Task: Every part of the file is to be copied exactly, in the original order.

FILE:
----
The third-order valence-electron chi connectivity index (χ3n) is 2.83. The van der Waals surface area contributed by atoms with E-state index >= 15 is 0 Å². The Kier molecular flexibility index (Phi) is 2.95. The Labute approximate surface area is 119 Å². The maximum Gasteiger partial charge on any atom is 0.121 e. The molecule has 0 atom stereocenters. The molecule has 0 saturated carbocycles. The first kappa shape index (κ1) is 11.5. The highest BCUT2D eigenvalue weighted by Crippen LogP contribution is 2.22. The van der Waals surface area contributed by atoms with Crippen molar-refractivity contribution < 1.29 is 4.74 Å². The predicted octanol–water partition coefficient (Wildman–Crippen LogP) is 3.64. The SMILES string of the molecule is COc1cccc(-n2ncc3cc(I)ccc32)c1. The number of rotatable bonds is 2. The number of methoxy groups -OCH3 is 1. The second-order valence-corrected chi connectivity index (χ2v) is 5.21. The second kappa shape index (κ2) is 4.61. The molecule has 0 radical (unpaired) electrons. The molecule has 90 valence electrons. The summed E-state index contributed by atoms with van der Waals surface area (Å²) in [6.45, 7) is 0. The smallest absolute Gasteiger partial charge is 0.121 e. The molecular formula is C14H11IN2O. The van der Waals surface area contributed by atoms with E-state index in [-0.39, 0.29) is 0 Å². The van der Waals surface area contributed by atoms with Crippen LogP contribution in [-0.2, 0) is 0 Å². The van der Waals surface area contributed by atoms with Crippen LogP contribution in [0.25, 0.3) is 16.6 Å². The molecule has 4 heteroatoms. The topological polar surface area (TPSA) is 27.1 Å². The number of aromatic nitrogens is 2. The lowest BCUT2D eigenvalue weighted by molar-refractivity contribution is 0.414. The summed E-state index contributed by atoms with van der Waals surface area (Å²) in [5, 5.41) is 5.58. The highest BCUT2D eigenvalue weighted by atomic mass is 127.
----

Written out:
The third-order valence-electron chi connectivity index (χ3n) is 2.83. The van der Waals surface area contributed by atoms with E-state index >= 15 is 0 Å². The Kier molecular flexibility index (Phi) is 2.95. The Labute approximate surface area is 119 Å². The maximum Gasteiger partial charge on any atom is 0.121 e. The molecule has 0 atom stereocenters. The molecule has 0 saturated carbocycles. The first kappa shape index (κ1) is 11.5. The highest BCUT2D eigenvalue weighted by Crippen LogP contribution is 2.22. The van der Waals surface area contributed by atoms with Crippen molar-refractivity contribution < 1.29 is 4.74 Å². The predicted octanol–water partition coefficient (Wildman–Crippen LogP) is 3.64. The SMILES string of the molecule is COc1cccc(-n2ncc3cc(I)ccc32)c1. The number of rotatable bonds is 2. The number of methoxy groups -OCH3 is 1. The second-order valence-corrected chi connectivity index (χ2v) is 5.21. The second kappa shape index (κ2) is 4.61. The molecule has 0 radical (unpaired) electrons. The molecule has 90 valence electrons. The summed E-state index contributed by atoms with van der Waals surface area (Å²) in [6.45, 7) is 0. The smallest absolute Gasteiger partial charge is 0.121 e. The molecular formula is C14H11IN2O. The van der Waals surface area contributed by atoms with E-state index in [-0.39, 0.29) is 0 Å². The van der Waals surface area contributed by atoms with Crippen LogP contribution in [-0.2, 0) is 0 Å². The van der Waals surface area contributed by atoms with Crippen LogP contribution in [0.25, 0.3) is 16.6 Å². The molecule has 4 heteroatoms. The topological polar surface area (TPSA) is 27.1 Å². The number of aromatic nitrogens is 2. The lowest BCUT2D eigenvalue weighted by molar-refractivity contribution is 0.414. The summed E-state index contributed by atoms with van der Waals surface area (Å²) in [5, 5.41) is 5.58. The highest BCUT2D eigenvalue weighted by atomic mass is 127.